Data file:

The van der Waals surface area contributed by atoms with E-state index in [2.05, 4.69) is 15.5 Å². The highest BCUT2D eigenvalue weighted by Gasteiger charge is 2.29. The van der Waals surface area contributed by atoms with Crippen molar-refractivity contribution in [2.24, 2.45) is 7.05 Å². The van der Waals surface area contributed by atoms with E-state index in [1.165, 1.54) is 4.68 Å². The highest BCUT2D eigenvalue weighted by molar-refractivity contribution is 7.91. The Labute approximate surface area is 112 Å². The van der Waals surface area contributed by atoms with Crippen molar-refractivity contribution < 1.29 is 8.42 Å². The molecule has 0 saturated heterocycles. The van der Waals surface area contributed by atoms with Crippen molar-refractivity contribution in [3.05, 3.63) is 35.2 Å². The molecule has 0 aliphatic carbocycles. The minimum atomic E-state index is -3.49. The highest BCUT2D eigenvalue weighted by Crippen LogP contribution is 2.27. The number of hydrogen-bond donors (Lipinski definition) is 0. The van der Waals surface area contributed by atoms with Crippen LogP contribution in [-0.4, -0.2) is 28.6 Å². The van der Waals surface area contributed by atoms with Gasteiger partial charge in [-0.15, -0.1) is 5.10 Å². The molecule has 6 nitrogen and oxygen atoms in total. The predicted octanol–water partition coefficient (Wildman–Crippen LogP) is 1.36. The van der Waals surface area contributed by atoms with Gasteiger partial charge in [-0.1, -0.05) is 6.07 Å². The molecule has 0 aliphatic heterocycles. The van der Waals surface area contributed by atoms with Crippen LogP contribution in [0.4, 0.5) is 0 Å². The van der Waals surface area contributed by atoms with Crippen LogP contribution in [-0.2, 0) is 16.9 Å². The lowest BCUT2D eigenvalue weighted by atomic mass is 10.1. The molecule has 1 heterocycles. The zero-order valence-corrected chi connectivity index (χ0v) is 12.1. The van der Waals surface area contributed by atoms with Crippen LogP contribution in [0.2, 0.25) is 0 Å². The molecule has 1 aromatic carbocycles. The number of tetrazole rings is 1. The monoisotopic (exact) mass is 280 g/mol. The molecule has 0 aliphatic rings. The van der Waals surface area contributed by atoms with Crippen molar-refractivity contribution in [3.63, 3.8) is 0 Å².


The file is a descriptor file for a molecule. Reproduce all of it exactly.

The van der Waals surface area contributed by atoms with E-state index in [2.05, 4.69) is 15.5 Å². The highest BCUT2D eigenvalue weighted by Gasteiger charge is 2.29. The van der Waals surface area contributed by atoms with Crippen molar-refractivity contribution in [2.24, 2.45) is 7.05 Å². The van der Waals surface area contributed by atoms with E-state index in [1.165, 1.54) is 4.68 Å². The highest BCUT2D eigenvalue weighted by molar-refractivity contribution is 7.91. The Labute approximate surface area is 112 Å². The van der Waals surface area contributed by atoms with Crippen molar-refractivity contribution < 1.29 is 8.42 Å². The molecule has 0 saturated heterocycles. The van der Waals surface area contributed by atoms with Crippen molar-refractivity contribution in [3.05, 3.63) is 35.2 Å². The molecule has 0 aliphatic carbocycles. The minimum atomic E-state index is -3.49. The highest BCUT2D eigenvalue weighted by Crippen LogP contribution is 2.27. The number of hydrogen-bond donors (Lipinski definition) is 0. The van der Waals surface area contributed by atoms with Crippen LogP contribution in [-0.4, -0.2) is 28.6 Å². The van der Waals surface area contributed by atoms with Gasteiger partial charge in [-0.15, -0.1) is 5.10 Å². The molecule has 6 nitrogen and oxygen atoms in total. The predicted octanol–water partition coefficient (Wildman–Crippen LogP) is 1.36. The van der Waals surface area contributed by atoms with Gasteiger partial charge in [-0.1, -0.05) is 6.07 Å². The molecule has 0 aliphatic heterocycles. The van der Waals surface area contributed by atoms with Crippen LogP contribution in [0.4, 0.5) is 0 Å². The van der Waals surface area contributed by atoms with Crippen LogP contribution in [-0.2, 0) is 16.9 Å². The lowest BCUT2D eigenvalue weighted by atomic mass is 10.1. The molecule has 1 heterocycles. The zero-order valence-corrected chi connectivity index (χ0v) is 12.1. The van der Waals surface area contributed by atoms with Crippen LogP contribution in [0.2, 0.25) is 0 Å². The molecule has 1 aromatic carbocycles. The number of tetrazole rings is 1. The monoisotopic (exact) mass is 280 g/mol. The molecule has 0 aliphatic rings. The van der Waals surface area contributed by atoms with Crippen molar-refractivity contribution in [3.63, 3.8) is 0 Å².